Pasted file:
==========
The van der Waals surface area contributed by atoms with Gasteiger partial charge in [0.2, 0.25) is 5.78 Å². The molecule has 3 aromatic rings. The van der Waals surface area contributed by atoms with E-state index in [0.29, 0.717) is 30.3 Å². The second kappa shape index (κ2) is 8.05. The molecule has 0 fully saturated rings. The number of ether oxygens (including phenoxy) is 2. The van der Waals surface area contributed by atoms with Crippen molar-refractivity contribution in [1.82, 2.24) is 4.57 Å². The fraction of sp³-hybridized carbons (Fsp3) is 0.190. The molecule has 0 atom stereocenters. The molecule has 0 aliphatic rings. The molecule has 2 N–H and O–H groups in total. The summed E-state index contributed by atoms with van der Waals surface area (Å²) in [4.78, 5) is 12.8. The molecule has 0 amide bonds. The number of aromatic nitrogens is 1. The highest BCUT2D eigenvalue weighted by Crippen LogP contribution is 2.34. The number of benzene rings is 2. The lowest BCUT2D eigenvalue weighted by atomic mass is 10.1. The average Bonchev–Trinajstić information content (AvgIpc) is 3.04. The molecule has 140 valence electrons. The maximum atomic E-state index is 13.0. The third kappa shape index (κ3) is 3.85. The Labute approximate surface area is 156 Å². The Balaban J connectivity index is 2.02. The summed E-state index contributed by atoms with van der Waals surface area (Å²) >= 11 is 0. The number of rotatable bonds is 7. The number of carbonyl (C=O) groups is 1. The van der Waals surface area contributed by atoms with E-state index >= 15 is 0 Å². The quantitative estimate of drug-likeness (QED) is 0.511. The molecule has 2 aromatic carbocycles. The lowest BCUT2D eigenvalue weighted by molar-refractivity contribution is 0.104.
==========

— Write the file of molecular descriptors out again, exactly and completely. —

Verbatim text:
The van der Waals surface area contributed by atoms with Gasteiger partial charge in [0.2, 0.25) is 5.78 Å². The molecule has 3 aromatic rings. The van der Waals surface area contributed by atoms with E-state index in [0.29, 0.717) is 30.3 Å². The second kappa shape index (κ2) is 8.05. The molecule has 0 fully saturated rings. The number of ether oxygens (including phenoxy) is 2. The van der Waals surface area contributed by atoms with Crippen molar-refractivity contribution in [1.82, 2.24) is 4.57 Å². The fraction of sp³-hybridized carbons (Fsp3) is 0.190. The molecule has 0 atom stereocenters. The molecule has 0 aliphatic rings. The molecule has 2 N–H and O–H groups in total. The summed E-state index contributed by atoms with van der Waals surface area (Å²) in [4.78, 5) is 12.8. The molecule has 0 amide bonds. The number of aromatic nitrogens is 1. The highest BCUT2D eigenvalue weighted by Crippen LogP contribution is 2.34. The number of benzene rings is 2. The lowest BCUT2D eigenvalue weighted by atomic mass is 10.1. The average Bonchev–Trinajstić information content (AvgIpc) is 3.04. The molecule has 140 valence electrons. The maximum atomic E-state index is 13.0. The third kappa shape index (κ3) is 3.85. The Labute approximate surface area is 156 Å². The Balaban J connectivity index is 2.02. The summed E-state index contributed by atoms with van der Waals surface area (Å²) >= 11 is 0. The number of rotatable bonds is 7. The number of carbonyl (C=O) groups is 1. The van der Waals surface area contributed by atoms with E-state index >= 15 is 0 Å². The quantitative estimate of drug-likeness (QED) is 0.511. The molecule has 2 aromatic carbocycles. The lowest BCUT2D eigenvalue weighted by molar-refractivity contribution is 0.104.